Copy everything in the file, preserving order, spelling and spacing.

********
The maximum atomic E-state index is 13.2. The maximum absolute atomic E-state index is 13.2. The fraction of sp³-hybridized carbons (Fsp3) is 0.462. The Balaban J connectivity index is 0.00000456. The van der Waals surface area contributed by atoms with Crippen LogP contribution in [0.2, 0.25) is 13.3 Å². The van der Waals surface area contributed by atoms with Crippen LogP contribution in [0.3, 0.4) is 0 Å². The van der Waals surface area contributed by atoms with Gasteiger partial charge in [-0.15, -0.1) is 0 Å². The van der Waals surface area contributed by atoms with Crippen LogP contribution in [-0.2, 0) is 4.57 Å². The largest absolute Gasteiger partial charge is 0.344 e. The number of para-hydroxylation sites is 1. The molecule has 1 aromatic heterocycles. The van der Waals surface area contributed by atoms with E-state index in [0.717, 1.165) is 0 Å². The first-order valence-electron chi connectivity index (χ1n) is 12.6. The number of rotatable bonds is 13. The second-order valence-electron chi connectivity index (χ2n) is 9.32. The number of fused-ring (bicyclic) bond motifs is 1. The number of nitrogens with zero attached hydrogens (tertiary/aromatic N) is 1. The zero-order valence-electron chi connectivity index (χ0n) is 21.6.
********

The maximum atomic E-state index is 13.2. The maximum absolute atomic E-state index is 13.2. The fraction of sp³-hybridized carbons (Fsp3) is 0.462. The Balaban J connectivity index is 0.00000456. The van der Waals surface area contributed by atoms with Crippen LogP contribution in [0.2, 0.25) is 13.3 Å². The van der Waals surface area contributed by atoms with Crippen LogP contribution in [0.3, 0.4) is 0 Å². The van der Waals surface area contributed by atoms with Gasteiger partial charge in [-0.15, -0.1) is 0 Å². The van der Waals surface area contributed by atoms with Crippen LogP contribution in [-0.2, 0) is 4.57 Å². The largest absolute Gasteiger partial charge is 0.344 e. The number of para-hydroxylation sites is 1. The molecule has 1 aromatic heterocycles. The van der Waals surface area contributed by atoms with E-state index in [0.717, 1.165) is 0 Å². The first-order valence-electron chi connectivity index (χ1n) is 12.6. The number of rotatable bonds is 13. The second-order valence-electron chi connectivity index (χ2n) is 9.32. The number of fused-ring (bicyclic) bond motifs is 1. The number of nitrogens with zero attached hydrogens (tertiary/aromatic N) is 1. The zero-order valence-electron chi connectivity index (χ0n) is 21.6.